Why “modern”, as opposed to just Virginian cuisine? Well, consider one of Commonwealth’s most popular dishes: jerk chicken with rice & beans, plantains, and mango chutney. With its Caribbean flair, it may not seem like a traditional Virginian dish. But, as Commonwealth Chef Reggie Calhoun told Richey, Virginia now has a large population of people from Caribbean islands. And so, while Commonwealth’s food will draw on Virginia’s long culinary traditions, it will also reflect the melting pot that Virginia is today, including the restaurant’s beloved jerk chicken. “Virginia is a place that has been shaped and reshaped by various cultures and communities from around the world,” says Richey. Instead of focusing just on colonial or traditional foods of Virginia, Commonwealth will also reflect thee newer influences of the, well, commonwealth. “The name Commonwealth played right into the concept,” says Richey.

As the idea started to take shape, Richey decided to call on Chef Keevil. After all, Richey says, when it comes to Modern Virginian Cuisine, “he’s the guy.”  For years at Brookville, Keevil oversaw Charlottesville’s most locally-sourced restaurant, drawing almost every ingredient from within 100 miles of the restaurant. “Harrison is the greatest adherent to elegant modern regional cuisine in this area,” says Richey. At Commonwealth, Keevil’s role has been consultant, working with Richey, Calhoun and his staff to re-write the menu.

The cornerstones of the new menu, Richey says, are classics drawn from the cookbooks of Edna Lewis, the Orange County native who Richey calls “the Grand Dame of Southern cooking.” Dishes bearing Lewis’ influence include Spiced Virginia Peanuts, ham biscuits, and ham hock meatballs, with blistered field peas and ham hock jus. More recent influences appear in the carry-over jerk chicken and an “autumn empanada” of short rib, with cider habanero pineapple sauce, and fall pico. Other dishes include a smoked trout dip (pictured), vegan Hoppin John, a fried oyster sandwich, and Keevil’s favorite, pork rinds with spicy pork dip. “It’s a unique, flavor-packed snack,” says Keevil.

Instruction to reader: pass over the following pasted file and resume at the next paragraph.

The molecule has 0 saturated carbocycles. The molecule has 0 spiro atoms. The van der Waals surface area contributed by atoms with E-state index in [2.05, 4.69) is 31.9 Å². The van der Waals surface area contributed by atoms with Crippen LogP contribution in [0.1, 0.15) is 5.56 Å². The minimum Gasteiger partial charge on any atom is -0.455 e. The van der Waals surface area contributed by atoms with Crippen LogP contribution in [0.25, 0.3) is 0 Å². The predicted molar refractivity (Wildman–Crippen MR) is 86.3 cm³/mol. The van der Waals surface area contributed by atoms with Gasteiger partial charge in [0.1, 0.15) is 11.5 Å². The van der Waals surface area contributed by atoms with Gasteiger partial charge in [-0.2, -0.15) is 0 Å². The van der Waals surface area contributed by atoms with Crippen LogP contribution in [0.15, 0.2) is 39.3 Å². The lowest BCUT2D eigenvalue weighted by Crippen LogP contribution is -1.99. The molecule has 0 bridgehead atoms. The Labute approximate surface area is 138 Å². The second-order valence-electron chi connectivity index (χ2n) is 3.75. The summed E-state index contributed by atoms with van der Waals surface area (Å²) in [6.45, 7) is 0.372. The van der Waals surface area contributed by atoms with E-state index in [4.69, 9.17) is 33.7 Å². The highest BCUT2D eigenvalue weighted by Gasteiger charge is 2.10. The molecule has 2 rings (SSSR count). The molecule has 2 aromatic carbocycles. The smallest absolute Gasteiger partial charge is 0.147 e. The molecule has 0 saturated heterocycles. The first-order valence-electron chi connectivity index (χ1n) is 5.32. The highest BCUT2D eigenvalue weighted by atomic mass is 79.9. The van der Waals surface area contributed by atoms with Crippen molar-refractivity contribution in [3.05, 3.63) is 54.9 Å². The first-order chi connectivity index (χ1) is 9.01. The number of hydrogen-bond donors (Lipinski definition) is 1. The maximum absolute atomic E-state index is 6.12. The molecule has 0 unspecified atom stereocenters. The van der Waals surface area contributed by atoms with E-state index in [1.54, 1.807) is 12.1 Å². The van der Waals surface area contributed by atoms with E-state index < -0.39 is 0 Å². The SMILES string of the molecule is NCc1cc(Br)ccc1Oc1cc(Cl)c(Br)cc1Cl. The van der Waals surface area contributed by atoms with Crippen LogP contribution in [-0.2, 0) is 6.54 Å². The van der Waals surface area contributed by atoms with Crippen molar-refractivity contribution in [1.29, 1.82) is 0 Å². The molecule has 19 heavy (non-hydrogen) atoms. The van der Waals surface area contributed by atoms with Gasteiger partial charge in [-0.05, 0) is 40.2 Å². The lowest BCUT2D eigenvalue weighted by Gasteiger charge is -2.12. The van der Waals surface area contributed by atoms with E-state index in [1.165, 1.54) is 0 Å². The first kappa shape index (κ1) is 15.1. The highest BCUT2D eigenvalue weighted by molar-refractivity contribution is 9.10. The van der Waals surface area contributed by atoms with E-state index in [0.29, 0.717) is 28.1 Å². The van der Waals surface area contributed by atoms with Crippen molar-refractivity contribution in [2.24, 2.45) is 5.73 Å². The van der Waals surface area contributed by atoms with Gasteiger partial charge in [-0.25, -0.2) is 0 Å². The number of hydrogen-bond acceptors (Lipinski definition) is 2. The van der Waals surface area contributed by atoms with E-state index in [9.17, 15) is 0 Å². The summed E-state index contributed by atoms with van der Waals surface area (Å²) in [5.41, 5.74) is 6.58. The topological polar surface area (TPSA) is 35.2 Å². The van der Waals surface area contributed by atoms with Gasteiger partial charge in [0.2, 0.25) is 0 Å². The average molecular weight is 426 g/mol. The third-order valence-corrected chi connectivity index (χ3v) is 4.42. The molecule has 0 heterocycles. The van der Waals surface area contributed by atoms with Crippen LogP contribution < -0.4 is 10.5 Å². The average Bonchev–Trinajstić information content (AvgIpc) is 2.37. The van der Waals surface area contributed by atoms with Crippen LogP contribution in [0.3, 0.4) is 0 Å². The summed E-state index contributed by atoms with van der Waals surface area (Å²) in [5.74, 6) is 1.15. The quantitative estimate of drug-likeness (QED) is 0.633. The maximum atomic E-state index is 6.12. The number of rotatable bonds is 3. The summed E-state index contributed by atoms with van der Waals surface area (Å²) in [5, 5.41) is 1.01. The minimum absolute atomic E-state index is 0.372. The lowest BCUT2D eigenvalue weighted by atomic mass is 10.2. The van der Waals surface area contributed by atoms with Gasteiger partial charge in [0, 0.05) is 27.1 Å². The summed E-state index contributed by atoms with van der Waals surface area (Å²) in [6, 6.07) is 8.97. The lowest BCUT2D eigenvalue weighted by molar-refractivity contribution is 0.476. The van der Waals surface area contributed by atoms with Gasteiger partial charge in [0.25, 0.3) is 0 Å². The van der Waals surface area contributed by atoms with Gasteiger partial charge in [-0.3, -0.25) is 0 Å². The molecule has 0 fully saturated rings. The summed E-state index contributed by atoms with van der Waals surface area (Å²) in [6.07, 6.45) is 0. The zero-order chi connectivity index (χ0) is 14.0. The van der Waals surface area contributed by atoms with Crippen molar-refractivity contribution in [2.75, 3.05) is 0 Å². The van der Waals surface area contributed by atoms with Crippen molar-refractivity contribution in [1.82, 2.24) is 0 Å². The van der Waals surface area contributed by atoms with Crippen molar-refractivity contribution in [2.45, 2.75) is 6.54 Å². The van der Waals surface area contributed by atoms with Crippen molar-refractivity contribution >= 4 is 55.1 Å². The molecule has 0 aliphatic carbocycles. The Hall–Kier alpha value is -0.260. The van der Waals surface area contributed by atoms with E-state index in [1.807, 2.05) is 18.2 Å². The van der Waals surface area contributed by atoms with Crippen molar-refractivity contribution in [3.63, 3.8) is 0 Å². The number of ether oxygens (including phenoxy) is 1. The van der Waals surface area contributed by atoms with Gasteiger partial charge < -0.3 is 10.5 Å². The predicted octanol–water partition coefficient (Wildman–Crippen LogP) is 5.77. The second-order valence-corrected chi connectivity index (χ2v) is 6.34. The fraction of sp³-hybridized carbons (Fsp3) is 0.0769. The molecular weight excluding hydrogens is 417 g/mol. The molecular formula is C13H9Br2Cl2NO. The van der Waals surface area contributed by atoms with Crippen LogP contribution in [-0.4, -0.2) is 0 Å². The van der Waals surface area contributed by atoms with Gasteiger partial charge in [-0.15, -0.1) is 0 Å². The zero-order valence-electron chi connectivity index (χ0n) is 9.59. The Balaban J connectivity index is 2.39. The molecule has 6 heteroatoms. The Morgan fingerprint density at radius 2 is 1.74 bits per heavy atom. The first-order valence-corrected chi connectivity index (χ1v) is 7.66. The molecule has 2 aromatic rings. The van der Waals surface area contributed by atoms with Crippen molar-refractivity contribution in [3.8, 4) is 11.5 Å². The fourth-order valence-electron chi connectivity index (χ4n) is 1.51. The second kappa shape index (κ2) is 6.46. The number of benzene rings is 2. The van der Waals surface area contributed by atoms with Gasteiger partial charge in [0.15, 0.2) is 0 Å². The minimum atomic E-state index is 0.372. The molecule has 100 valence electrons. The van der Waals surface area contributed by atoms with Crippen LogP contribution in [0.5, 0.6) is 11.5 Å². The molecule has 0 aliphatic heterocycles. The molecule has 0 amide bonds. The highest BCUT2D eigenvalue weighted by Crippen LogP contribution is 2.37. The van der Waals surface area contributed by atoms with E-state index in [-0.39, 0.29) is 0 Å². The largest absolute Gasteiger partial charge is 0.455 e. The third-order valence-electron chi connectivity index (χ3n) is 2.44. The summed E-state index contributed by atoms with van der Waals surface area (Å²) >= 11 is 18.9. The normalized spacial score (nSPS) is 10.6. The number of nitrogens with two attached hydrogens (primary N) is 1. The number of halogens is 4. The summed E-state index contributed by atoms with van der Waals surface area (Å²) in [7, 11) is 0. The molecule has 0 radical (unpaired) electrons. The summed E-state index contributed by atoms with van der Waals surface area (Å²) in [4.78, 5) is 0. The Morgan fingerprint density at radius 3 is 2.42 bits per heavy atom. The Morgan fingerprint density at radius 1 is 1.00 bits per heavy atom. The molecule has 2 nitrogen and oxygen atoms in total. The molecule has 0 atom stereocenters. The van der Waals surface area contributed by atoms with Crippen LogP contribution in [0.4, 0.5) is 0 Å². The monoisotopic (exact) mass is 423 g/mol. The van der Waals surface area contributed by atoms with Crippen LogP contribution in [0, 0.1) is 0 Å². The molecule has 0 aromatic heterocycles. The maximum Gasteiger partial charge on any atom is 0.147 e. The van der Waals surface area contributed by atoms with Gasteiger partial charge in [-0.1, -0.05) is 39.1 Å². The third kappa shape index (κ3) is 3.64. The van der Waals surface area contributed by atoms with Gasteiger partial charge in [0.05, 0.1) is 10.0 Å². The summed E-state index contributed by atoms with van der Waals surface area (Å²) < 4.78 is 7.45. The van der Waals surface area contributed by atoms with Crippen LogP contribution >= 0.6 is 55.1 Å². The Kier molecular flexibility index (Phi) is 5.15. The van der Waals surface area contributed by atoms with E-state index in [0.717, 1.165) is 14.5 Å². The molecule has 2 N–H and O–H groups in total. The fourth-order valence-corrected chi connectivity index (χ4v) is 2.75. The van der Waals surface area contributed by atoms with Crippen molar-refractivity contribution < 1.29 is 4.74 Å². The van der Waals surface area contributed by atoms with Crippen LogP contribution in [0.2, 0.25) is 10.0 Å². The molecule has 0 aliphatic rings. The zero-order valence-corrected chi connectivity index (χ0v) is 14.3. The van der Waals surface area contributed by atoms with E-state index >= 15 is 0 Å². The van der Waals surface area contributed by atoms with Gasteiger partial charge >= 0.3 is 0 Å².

In addition to Calhoun, the collaboration includes Commonwealth sous chef Tres Pittard, and Keevil says it has been amazing to work with such talented chefs. “I can’t wait for people to taste all of the hard work that the Commonwealth kitchen team has put into the new menu,” Keevil says. “A collaboration like this is one of the main things I love about this town,” echoes Richey. “You have guys from three different restaurants all working on one restaurant to make it tighter and stronger.”

The new-and-improved Commonwealth, to be managed by Ten Course Hospitality, launches on Monday, September 4.